799. Robert Southey to Thomas Southey, [21 June 1803] 

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799. Robert Southey to Thomas Southey, [21 June 1803] ⁠* 

Dear Tom

Edward has just told me that it is settled between his Aunt & Uncle that he should go to sea. now tho he is somewhat too old – yet is this better than staying on shore for him. How do you suppose his mad Aunt has been disposing of him – she sent him down to visit a gentleman in Herefordshire [1]  – whom he had never seen. where he staid seven weeks – & after that a fortnight at an Inn at Kington waiting for money to return for which after all he was obliged to apply to Dr Thomas. Zounds I could swear for pure anger & vexation. – damnation – but to the point – can you get the boy a Royal Reefers [2]  birth – of course on board any ship but your own? if you can do it with as little loss of time as possible – & if you cannot – tell me. that I may try & bestir myself – but I suppose you will find no difficulty. Poor boy I am always angry with him, & then angry with myself for feeling so – & yet it is enough to anger me to see such a sad whelp – to know what abilities he has, & who was his mother – & yet to see such a lamentable & shameless coxcomb.

Your letters & mine always cross. your shoes & gaiters shall be sent as soon as Amadis [3]  is ready. tell me how to direct them.

I am vexed that you should be so idly at Spithead. however this war [4]  will last long enough – & you may yet be out in time for the first harvest of Spanish prizes. we are in a scrape & all Europe will be against us – Amen! So be it! & if Old England do not make them sore & sick of their envious enmity – . that shutting up the ports is an evil that affects themselves as well as us. the products of the East & West Indies are become part of the necessaries of life throughout Europe. if they shut their ports against us – we close them against all other commerce – & even if we did not – whence are they to get sugar, if not from England by some conveyance or other.

What do you think? Mr Tafis [5]  writes to say I may have Maes Gwyn & the outhouse by way of kitchen for ten pounds a year. I have just returned for answer that if Mr Williams [6]  will make it into a kitchen for me & accommodate me with the heavy furniture I will give him twenty – & at the twelvemonths end – if the situation suits me upon trial – take the furniture at a fair valuation. huzza! if I should have it after all!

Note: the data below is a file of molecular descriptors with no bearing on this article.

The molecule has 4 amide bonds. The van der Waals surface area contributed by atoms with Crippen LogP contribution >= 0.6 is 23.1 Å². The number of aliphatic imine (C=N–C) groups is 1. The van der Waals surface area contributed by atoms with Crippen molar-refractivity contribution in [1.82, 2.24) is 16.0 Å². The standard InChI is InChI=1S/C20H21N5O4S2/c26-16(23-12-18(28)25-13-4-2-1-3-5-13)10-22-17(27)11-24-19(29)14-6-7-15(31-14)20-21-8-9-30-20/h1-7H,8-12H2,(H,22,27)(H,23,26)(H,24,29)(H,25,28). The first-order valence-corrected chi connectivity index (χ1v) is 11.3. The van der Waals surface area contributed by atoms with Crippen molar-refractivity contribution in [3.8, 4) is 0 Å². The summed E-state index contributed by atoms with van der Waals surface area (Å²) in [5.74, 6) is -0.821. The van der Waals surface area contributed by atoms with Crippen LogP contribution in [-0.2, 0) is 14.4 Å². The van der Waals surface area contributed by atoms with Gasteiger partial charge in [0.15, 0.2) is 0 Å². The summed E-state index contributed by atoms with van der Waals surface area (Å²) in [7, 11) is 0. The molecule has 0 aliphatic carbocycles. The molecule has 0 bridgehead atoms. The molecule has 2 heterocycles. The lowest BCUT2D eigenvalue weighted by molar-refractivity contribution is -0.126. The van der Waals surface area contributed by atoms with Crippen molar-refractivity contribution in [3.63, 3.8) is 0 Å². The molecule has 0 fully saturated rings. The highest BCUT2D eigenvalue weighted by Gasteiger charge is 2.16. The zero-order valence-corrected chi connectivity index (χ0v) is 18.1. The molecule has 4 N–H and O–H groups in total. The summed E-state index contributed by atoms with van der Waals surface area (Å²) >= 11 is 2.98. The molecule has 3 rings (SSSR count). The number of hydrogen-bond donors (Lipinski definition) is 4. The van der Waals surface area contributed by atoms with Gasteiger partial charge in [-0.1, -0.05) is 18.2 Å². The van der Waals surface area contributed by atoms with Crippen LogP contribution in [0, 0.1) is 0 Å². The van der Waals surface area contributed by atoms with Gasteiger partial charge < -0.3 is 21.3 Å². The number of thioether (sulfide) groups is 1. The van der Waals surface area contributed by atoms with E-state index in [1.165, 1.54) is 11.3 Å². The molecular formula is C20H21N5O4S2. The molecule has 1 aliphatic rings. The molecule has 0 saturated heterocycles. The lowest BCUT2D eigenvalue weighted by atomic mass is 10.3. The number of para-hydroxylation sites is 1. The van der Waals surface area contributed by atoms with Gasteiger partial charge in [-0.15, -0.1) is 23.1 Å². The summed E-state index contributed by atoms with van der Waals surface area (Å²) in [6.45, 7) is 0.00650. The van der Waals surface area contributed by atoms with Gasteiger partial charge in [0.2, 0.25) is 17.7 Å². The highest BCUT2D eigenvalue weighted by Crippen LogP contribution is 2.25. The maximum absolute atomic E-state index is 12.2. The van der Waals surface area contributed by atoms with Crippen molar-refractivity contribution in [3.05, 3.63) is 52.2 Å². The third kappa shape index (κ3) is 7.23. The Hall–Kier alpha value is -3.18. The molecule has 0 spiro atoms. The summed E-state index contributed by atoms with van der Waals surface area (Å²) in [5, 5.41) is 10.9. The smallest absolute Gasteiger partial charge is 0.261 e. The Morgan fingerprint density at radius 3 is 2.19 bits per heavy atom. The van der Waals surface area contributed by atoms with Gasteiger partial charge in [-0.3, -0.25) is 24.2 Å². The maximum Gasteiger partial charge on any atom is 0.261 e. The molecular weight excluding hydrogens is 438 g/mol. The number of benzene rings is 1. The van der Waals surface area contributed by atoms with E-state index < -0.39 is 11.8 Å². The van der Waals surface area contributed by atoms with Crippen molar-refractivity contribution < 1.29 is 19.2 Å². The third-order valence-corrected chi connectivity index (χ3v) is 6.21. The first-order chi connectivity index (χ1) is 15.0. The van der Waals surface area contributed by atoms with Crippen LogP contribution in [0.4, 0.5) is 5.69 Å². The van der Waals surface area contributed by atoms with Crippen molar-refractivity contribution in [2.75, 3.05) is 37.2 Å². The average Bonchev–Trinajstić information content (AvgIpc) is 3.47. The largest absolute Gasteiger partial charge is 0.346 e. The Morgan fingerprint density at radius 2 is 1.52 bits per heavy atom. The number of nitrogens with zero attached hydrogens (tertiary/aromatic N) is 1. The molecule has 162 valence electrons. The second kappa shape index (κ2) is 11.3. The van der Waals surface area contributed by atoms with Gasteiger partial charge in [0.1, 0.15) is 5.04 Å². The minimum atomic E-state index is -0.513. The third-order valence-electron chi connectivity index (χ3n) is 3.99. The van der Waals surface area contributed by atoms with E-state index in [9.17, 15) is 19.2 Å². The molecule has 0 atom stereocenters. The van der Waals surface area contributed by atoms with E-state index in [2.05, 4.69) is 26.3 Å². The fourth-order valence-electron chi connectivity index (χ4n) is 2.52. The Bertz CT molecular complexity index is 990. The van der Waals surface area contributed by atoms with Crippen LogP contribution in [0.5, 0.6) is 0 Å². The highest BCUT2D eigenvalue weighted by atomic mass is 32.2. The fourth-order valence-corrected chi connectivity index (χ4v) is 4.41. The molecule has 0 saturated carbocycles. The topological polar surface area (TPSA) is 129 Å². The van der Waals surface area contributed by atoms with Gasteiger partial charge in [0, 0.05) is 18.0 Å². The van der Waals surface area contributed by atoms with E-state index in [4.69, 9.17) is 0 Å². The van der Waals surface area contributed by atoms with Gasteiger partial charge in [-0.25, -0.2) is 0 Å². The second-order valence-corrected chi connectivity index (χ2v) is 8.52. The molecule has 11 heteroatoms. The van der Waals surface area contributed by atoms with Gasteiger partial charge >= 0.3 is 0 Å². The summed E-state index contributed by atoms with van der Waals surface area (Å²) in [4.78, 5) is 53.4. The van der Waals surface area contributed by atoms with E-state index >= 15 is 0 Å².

I go to London on Sunday next with Danvers, where I shall stay not longer than a fortnight. direct to me with John Rickman Esq. St Stephen’s Court. New Palace Yard. Westminster. but you will probably write to me sooner respecting Edward. – Margery goes on well – she is a very different animal from what you left her & more alive & kicking than ever.

God bless you – yours in haste –

R Southey.


Tuesday.

What is become of Grove? [7]  – Joe [8]  breakfasted at home this morning. he & Cupid [9]  both desire to be remembered.


Notes

* Address: To/ Lieutenant Southey/ H. M. S. Galatea/ Spithead./ Single
Stamped: [partial] BRISTOL
MS: British Library, Add MS 47890
Previously published: Kenneth Curry (ed.), New Letters of Robert Southey, 2 vols (London and New York, 1965), I, pp. 295-96 [misdated December 1802].
Dating note: Probably written on Tuesday 21 June 1803, by which time Tom Southey was based at Spithead, and Southey was planning a trip to London ‘next Sunday’. BACK

[1] Unidentified. BACK

[2] A post as a midshipman in the Royal Navy. BACK

[3] Southey’s translation of Amadis of Gaul (1803). BACK

[4] War was declared between Britain and France on 18 May 1803. BACK

[5] Unidentified; but perhaps connected to the agent for Maes Gwyn, William Gwyn (d. 1830). BACK

[6] Rees Williams (d. 1812) of Aberpergym, prominent landowner and coal owner in the Vale of Neath. He was a patron of the literary revival in Glamorganshire. BACK

[7] Samuel Grove (d. 1817), naval officer and colleague of Tom Southey’s. BACK

[8] Joe was Tom Southey’s dog. BACK

[9] Charles Danvers’s dog. BACK

Published @ RC

August 2011